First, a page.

Ever since Joe Stack flew his plane into the IRS building in Austin, Texas last week, discussion has raged, once again, about how to classify his action. It's a discussion that has taken on new bite ever since the attacks of 9/11, when suddenly "terrorism" and "radical Islamic militants" became fused in the minds of many Americans.
Is a man whose erratic behavior causes his wife and child to flee their home, which he then burns to the ground before flying his plane into a building, killing himself and others in the process...crazy? Or a terrorist? Or...perhaps both?
And before passing judgment on that, what about a woman who's denied tenure at a university who returns with a gun and kills and wounds several colleagues in revenge and anger? Or, just to pull in yet another story that was back in the news this past week, what about an anthrax researcher who appears to have a split personality, and who allegedly mails anthrax to various government officials and media outlets...seemingly in the hopes of increasing funding for anthrax research? Or what about an Army psychiatrist--reportedly upset over the presence of the U.S. in Afghanistan and the prospect of his imminent deployment there, but who was also in touch with a radical cleric and who had espoused some radical and militant views of Islam--who walks into an Army facility and kills 13 people and wounds 30 others? Or, just to add another layer to the confusion...what about a sniper who intentionally terrorizes the entire Washington, D.C. community with serial attacks, with clear malice aforethought?
In other words, does terrorism have to have another agenda besides spreading terror? And is terrorism only an act that comes out of cold, calculating effort, with full knowledge, intent, and malice aforethought? If someone "snaps," does that mean their ensuing violence is, by definition, the act of a crazy person, not a terrorist? And is there a difference between people who "snap?" Is there a clear difference between someone who goes "postal" at their place of work or study, like Seung-Hui Cho, the Virginia Tech shooter, and someone who goes "postal" at their place of work but has disturbing Islamic ties, like Major Nidal Hasan at Fort Hood?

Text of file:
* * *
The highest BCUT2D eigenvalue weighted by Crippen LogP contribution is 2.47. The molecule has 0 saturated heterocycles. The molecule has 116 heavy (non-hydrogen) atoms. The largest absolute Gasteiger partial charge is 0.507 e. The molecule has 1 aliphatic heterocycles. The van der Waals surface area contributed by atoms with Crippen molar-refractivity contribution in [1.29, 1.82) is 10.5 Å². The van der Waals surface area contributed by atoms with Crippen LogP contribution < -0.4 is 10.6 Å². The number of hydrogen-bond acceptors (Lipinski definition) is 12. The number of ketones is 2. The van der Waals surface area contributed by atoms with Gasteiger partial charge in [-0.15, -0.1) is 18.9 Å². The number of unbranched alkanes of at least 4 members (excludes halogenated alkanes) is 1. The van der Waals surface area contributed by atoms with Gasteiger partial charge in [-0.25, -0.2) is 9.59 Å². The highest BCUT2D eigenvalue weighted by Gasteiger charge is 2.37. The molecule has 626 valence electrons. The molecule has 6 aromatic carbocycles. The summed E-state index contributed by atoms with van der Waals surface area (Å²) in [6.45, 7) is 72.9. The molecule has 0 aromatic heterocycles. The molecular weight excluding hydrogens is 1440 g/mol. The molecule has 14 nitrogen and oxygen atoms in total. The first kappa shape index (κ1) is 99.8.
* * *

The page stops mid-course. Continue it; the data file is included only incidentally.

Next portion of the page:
Ever since the attacks of 9/11, the word "terrorism" has been thrown around a lot by traumatized and worried Americans. A hundred people might have 100 different ideas of what the word means, and who is and isn't a "terrorist," in a 2010 world. But there are actually some very clear, and surprising, guidelines for what, at least officially, constitutes a "terrorist" act.
First and foremost, the "Antiterrorism and Effective Death Penalty Act" of 1996 spelled out a very clear definition of what acts and crimes fall under the "Federal Definition of Terrorism" (a definition modified somewhat by the U.S.A Patriot Act). Section 2332 of U.S. Code 18C113B states that terrorism is an act that "is calculated to influence or affect the conduct of government by intimidation or coercion, or to retaliate against government conduct," and is also a violation of any number of prohibited acts, including: "killing or attempted killing during an attack on a Federal facility with a dangerous weapon," and "killing or attempted killing of officers and employees of the United States."
The list is actually quite long, and extends far beyond those two prohibitions. It does seem to disqualify the D.C. sniper as a terrorist, on the basis of his not having an agenda to retaliate against or change government policy or action (at least, that I know of). And I didn't find anything on the list of qualifying acts that seemed to cover a student or professor "snapping" and shooting their colleagues, as long as those colleagues weren't government employees. But what's interesting is that while the basic facts of Major Nidal Hasan's attack on his colleagues at Ft. Hood bears far more resemblance--at least on the surface--to the profile of both the Virginia Tech and the University of Alabama shootings than the attacks on the World Trade Center, what sets his case apart as a terrorist act--at least according to statute--isn't his Islamic ties.